Porticoes and loggias heralded the regeneration of cities in late medieval Italy. Historians usually view these open edifices as public amenities that signaled the vitality and prosperity of urban life in the Renaissance. A closer look at the nature of the activities porticoes housed – manual trades, banking, gaming, civic rituals – reveals that these pursuits were linked by ethical and moral quandaries that surfaced as Italy entered the early modern period. Sexton argues that porticoes, rather than passively sheltering such events, actively displayed emergent social, economic, and political lifestyles to the public. In so doing, porticoes became active tools of visual rhetoric in urban spaces, endowing new and unfamiliar practices with a patina of legitimacy. Sexton’s research situates post-classical porticoes deeply in cultural history, in the processes that informed their construction, and in the mentalities and collective attitudes of the citizens that used them.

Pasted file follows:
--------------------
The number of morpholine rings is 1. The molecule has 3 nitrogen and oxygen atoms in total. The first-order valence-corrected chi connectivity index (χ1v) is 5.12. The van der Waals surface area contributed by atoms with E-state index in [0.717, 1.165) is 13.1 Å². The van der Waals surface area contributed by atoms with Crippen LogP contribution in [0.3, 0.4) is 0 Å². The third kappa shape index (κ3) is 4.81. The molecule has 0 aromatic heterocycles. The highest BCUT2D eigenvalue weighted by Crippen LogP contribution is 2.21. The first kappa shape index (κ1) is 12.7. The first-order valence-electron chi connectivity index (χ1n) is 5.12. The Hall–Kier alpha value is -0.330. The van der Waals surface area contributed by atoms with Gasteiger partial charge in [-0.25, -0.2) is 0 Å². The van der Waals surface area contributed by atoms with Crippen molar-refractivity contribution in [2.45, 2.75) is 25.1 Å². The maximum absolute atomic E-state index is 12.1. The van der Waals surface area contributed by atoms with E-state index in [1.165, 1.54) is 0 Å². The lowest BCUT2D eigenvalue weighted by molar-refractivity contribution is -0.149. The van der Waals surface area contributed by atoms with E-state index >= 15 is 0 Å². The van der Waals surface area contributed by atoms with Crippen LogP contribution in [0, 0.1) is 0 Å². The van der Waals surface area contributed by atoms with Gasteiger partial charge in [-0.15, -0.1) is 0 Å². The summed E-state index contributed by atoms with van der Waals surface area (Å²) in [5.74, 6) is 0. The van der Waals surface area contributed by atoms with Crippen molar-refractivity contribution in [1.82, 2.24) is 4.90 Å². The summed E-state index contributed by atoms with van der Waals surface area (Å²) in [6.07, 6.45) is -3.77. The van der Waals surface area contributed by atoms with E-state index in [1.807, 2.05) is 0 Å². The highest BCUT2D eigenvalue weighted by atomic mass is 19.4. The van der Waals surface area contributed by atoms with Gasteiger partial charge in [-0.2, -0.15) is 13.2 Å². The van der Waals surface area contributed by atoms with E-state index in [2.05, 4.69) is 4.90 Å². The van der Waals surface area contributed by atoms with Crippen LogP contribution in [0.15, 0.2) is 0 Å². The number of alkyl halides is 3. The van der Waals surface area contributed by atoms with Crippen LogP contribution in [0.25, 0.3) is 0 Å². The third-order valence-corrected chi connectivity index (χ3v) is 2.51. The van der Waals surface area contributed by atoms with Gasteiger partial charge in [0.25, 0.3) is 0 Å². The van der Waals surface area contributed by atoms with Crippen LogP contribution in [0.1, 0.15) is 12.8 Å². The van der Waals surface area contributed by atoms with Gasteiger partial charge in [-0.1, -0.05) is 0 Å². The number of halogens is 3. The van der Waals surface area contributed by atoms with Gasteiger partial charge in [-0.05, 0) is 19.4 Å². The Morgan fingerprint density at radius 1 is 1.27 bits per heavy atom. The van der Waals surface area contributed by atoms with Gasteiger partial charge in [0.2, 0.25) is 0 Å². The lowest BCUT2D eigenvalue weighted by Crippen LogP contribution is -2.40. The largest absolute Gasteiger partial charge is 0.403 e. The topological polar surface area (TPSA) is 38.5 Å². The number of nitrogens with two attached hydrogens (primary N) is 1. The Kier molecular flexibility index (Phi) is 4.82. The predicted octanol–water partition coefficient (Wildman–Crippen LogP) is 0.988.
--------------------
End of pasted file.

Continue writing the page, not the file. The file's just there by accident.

Kim Sexton is Associate Professor of Architecture at the University of Arkansas.
Co-sponsors: Alumni Association, German & Russian Studies, CEMERS, Romance Languages, History